Wine, Inebriation and Ecstatic Dance – Road Trip

Dionysus was the Greek god of the grape harvest, wine and winemaking, inebriation and ecstatic dance. What a combo. In addition, from Wikipedia (just because I like the write up):

“Dionysus is represented by city religions as the protector of those who do not belong to conventional society and thus symbolizes everything which is chaotic, dangerous and unexpected, everything which escapes human reason and which can only be attributed to the unforeseeable action of the gods.” [Attributed to Gods of Love and Ecstasy, Alain Danielou p.15]

As it turns out, Dionysus was one of the most popular Greek gods, go figure.

In honor of Dioysus, we took a road trip into the Nemea region.  Nemea is wine country, in a big way.  Before we go any further, let me make it clear that I am no wine expert. I enjoy wine and am a “I know when I like it” kind of wine aficionado.

Our first stop was the Semeli Winery. They were just putting the finishing touches on a renovated reception/tasting area and it was beautiful. The view was fantastic and the guy who guided us through the tasting was knowledgeable and friendly (plus his English was very good).

 

 

 

 

 

 

 

 

We bought a case of a white wine. It is very good, in spite of an unfortunate English pronunciation of the name.

 

 

 

 

 

 

 

 

 

 

 

Next up and just around the bend in the road was the Gaia Winery.  They were not open for tasting, but we had had some of their red and dry white wine at Mike and Sue’s place – we knew what we wanted here.  A very popular Greek  grape varietal is the Agiorgitiko or Ayoryitiko. It used to produce a variety of reds. If you have an opportunity to try a Greek wine made from this grape, by all means, give it a go.  It is a nice complement to usual Cab, Merlot, Pino Noir, Shiraz, Malbec choices I usually face. You may just find a new favorite and something you can surprise your friends with.

 

 

 

 

 

 

 

 

 

 

While at the Gaia Estate, we also bought a very nice dry white wine, called Thalassitis, made from the Assyrtiko grape.  The Gaia Winery is located in Nemea and on the island of Santorini.  This wine is produced on Santorini and bottled in Nemea.

 

 

 

 

 

 

 

 

 

 

Our last stop was the Palivous Vineyards.  This vineyard is very close to the fantastic Nemean stadium and the temple of Zeus.  Our guide for the tasting was also very friendly and knowledgeable. Proud of the local varietals, he lamented that they have to produce some Cabs and Merlots because that is what tourists are familiar (and comfortable) with. Once they try those, he attempts to move them on the the Greek grapes, sometimes with success sometimes not.  It is too bad that people get locked into such a narrow view of wine.  Great wine can be produced from many different grape varietals.  As a matter of fact, in New England, I had nice wines produced from other kinds of fruits grown locally because the New England climate makes it difficult to grow many conventional grape types.  At any rate, we bought another case in Palivous.  Here is our haul for the day.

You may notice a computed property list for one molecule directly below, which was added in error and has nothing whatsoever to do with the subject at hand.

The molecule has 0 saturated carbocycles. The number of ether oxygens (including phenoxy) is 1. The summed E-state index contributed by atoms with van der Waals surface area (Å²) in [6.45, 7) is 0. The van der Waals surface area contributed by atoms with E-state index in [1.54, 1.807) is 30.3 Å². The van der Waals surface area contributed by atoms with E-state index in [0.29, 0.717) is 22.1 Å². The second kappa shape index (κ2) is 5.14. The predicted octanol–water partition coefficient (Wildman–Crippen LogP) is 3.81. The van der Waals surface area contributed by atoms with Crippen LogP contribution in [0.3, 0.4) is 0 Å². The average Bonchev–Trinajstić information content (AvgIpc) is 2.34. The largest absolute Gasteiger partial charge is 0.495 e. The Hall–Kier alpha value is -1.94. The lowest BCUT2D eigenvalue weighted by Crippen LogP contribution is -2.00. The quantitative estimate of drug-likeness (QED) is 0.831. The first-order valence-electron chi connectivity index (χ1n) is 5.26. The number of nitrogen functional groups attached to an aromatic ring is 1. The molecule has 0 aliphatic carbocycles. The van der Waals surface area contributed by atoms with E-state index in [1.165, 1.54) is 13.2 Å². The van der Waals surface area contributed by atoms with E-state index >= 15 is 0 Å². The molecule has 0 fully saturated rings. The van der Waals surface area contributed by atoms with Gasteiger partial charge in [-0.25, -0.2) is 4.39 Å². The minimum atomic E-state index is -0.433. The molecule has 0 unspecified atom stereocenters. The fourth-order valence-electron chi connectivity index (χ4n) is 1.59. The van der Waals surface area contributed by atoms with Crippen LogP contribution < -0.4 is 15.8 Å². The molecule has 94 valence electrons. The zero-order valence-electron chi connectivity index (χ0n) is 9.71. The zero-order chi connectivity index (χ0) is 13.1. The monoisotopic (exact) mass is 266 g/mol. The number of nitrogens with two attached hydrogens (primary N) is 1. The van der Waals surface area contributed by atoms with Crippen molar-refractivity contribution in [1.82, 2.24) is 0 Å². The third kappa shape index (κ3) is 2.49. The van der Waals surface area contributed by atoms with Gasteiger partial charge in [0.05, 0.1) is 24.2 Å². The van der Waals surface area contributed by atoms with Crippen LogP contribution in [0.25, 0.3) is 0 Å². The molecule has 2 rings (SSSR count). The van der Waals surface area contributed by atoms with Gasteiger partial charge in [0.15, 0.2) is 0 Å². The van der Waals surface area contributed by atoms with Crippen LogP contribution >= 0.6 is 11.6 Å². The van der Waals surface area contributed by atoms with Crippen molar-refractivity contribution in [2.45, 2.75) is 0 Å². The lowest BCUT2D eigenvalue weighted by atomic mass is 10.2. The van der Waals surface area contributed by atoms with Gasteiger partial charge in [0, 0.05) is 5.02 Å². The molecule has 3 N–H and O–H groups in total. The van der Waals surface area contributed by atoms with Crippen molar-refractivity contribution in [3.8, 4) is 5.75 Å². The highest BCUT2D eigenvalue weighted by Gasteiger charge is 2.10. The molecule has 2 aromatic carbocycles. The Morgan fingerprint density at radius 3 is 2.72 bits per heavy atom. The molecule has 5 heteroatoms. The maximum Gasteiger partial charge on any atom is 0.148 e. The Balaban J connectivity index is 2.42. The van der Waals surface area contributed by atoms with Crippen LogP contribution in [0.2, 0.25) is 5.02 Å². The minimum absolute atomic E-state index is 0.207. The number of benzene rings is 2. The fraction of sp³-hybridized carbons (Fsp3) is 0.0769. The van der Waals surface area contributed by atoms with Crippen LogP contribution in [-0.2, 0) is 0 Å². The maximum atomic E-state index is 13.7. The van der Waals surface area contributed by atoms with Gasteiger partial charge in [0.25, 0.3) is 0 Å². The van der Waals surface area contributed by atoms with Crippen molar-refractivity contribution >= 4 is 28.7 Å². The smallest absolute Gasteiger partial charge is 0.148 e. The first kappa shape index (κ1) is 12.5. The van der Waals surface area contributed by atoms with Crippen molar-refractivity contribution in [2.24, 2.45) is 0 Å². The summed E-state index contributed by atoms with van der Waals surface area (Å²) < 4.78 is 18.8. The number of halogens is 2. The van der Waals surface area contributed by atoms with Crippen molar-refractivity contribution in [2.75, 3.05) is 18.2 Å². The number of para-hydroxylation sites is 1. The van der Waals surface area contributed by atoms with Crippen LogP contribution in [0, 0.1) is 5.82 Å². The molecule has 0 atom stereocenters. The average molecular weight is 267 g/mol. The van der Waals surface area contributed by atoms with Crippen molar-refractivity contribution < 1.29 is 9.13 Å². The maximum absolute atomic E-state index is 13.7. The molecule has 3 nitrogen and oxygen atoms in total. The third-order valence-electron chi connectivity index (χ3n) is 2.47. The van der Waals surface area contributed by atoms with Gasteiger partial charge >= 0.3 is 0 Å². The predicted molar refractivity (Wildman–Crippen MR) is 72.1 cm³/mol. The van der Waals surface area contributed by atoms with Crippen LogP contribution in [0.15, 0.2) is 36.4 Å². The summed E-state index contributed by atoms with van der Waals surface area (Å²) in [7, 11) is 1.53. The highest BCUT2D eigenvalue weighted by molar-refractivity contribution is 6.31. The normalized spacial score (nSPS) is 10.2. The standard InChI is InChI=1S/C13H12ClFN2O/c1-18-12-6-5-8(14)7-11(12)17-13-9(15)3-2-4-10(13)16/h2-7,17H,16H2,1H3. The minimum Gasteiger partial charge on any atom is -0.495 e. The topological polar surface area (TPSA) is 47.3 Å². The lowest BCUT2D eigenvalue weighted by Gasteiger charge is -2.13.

Greece produces some outstanding wines, but very little is exported.  They are beginning to receive some international recognition for their fine product, so you may see this change.  Ask your local wine supplier about Greek wines from the Peloponnese and see what they can do.  I was delightfully surprised at the wines we tasted (and bought).

As for the inebriation and ecstatic dance, lets just say that at this point we were very well prepared and leave the rest for a future post.

Wine, Sports and Temples to Zeus – Nemea style

ImageThe Nemea valley is located in the interior of the Peleponnesse at something of a natural cross roads.  As such, it evolved as the location for the Panhellenian Games of Nemea.  The Nemean games were established in the early 6th century BC  and modeled on the Olympic games.  Located at the site was an impressive temple to Zeus. The temple was leveled by an earthquake long ago. Some columns stand, others are being restacked and others lay where they fell.

 

 

 

 

 

 

 

One can walk all around the site, it is an awesome feeling to walk the grounds and in the temple and consider the footsteps you in which you are following.

 

 

 

 

 

 

 

 

 

 

The stadium is carved out of a depression in the rock. Like most of the ancient stadiums, the athletes enter through a tunnel in the side of the stadium.  The tunnel for this stadium still remains and is one of the earliest examples of vaulted construction in Greece.  You can run through it and on the the field if you like, who wouldn’t?

 

 

 

 

 

 

 

 

 

 

The stadium is used to this day. Each year, the Nemean games are held here.  Back in the day, there were two classes of races. In one, the athletes ran in full armor of that time.  In the other, they ran in the buff, no shoes or anything, just a good coat of olive oil.  These days, the competitors wear a tunic, sorry. Here is a view from the floor looking toward the open end of the stadium.  Unfortunately, the Greeks don’t really promote such events.  They seem to get only local promotion. I think that such an event with the ties it has to the past could make it an international event and a boon for the local economy.

 

 

 

 

 

 

 

 

 

 

Around the field are channels that supplied water for the competitors and to water the dirt field itself.

 

 

 

 

 

 

 

 

 

 

One really cool thing about this site is that the starting line and elements of a really clever starting gate system remain.  There are two grooves running the length of the starting line, one for each foot.  Stretched in front of the runners was a pivoting fence with two rope lines (like fence rails) marking the starting line strung between two end “fence posts.”  At each end, the “fence posts” were actually built like small vertical catapults. When they were triggered, they would quickly swing forward and down to the ground. That was the signal to start running.  The clever Greeks spaced the two rope “fence rails” such that if you started a bit early (before the starting gate was completely down), one or both of your feet would get caught and you would trip and fall, disqualifying you.  Then they would cut your head off and feed you to the lions (not really, I made that part up, but maybe the Romans did that).  Here you can see the starting line with the toe grooves but without the now-gone starting gate.